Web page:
Spain’s New Socialist Government Couldn’t Have Come at a Better Time for the EU

Spain’s New Socialist Government Couldn’t Have Come at a Better Time for the EU
Spain’s new prime minister, Pedro Sanchez, at Moncloa Palace, the official residence for the prime minister, Madrid, June 4, 2018 (AP photo by Francisco Seco).

Mariano Rajoy’s luck finally ran out. For years, the conservative Spanish prime minister succeeded by waiting out his problems. When it looked like Spain might follow Greece and Portugal in requiring a European bailout in 2012, Rajoy refused to ask for help. He was vindicated when the European Central Bank instead announced its massive bond-buying initiative, what is called “Outright Monetary Transactions.” The bank didn’t actually buy Spanish bonds, but the mere possibility that it might stabilized the markets.

When Rajoy lost his majority in parliament in 2015, he refused a mandate to form a government, letting the Socialists try—and fail—to put together a coalition. In snap elections the following year, Rajoy still fell short but won more seats, giving him leverage to force the Socialists to abstain in a confidence vote in Parliament in 2016.

Rajoy initially took a similar wait-and-see approach to the Catalan independence movement. He allowed an informal referendum on secession to take place in 2014, despite arguing that it was illegal under the Spanish Constitution. Only when he tried to suppress a second referendum last year did it backfire. Rajoy deployed Spanish riot police to Barcelona and other parts of the region to stop people from voting, aggravating middle-class Catalans who would previously have been content with more autonomy. Had Rajoy been willing to negotiate while Catalonia still had a relatively moderate government, he might have prevented a crisis. But now the region is deeply polarized and led by hard-line separatists who don’t trust the central government in Madrid.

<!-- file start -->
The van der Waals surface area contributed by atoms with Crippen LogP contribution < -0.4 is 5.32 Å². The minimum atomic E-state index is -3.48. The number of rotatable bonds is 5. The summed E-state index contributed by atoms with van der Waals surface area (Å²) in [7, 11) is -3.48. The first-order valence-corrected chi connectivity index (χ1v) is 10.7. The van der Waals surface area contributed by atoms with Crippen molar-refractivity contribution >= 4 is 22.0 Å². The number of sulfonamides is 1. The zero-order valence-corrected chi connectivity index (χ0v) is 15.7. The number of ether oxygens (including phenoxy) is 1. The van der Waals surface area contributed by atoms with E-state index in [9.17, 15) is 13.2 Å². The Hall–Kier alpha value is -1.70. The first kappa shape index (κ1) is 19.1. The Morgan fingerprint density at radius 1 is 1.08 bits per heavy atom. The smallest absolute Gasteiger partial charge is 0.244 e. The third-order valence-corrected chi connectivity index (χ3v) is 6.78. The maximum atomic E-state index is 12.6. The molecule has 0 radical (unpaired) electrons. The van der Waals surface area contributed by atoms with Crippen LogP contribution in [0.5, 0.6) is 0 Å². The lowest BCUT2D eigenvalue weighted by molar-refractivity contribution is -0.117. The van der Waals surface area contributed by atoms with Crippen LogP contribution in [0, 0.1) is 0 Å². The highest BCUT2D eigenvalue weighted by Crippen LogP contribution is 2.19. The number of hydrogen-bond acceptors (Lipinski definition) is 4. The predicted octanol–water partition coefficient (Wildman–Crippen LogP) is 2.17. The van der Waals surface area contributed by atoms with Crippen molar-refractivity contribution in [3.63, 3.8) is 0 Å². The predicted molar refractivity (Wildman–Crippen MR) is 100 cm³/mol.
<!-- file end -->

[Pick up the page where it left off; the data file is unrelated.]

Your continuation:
Keep reading for free!

Get instant access to the rest of this article by submitting your email address below. You'll also get access to three articles of your choice each month and our free newsletter:

Or, Subscribe now to get full access.

Already a subscriber? Log in here .

What you’ll get with an All-Access subscription to World Politics Review:

A WPR subscription is like no other resource — it’s like having a personal curator and expert analyst of global affairs news. Subscribe now, and you’ll get:

  • Immediate and instant access to the full searchable library of tens of thousands of articles.
  • Daily articles with original analysis, written by leading topic experts, delivered to you every weekday.
  • Regular in-depth articles with deep dives into important issues and countries.
  • The Daily Review email, with our take on the day’s most important news, the latest WPR analysis, what’s on our radar, and more.
  • The Weekly Review email, with quick summaries of the week’s most important coverage, and what’s to come.
  • Completely ad-free reading.

And all of this is available to you when you subscribe today.

More World Politics Review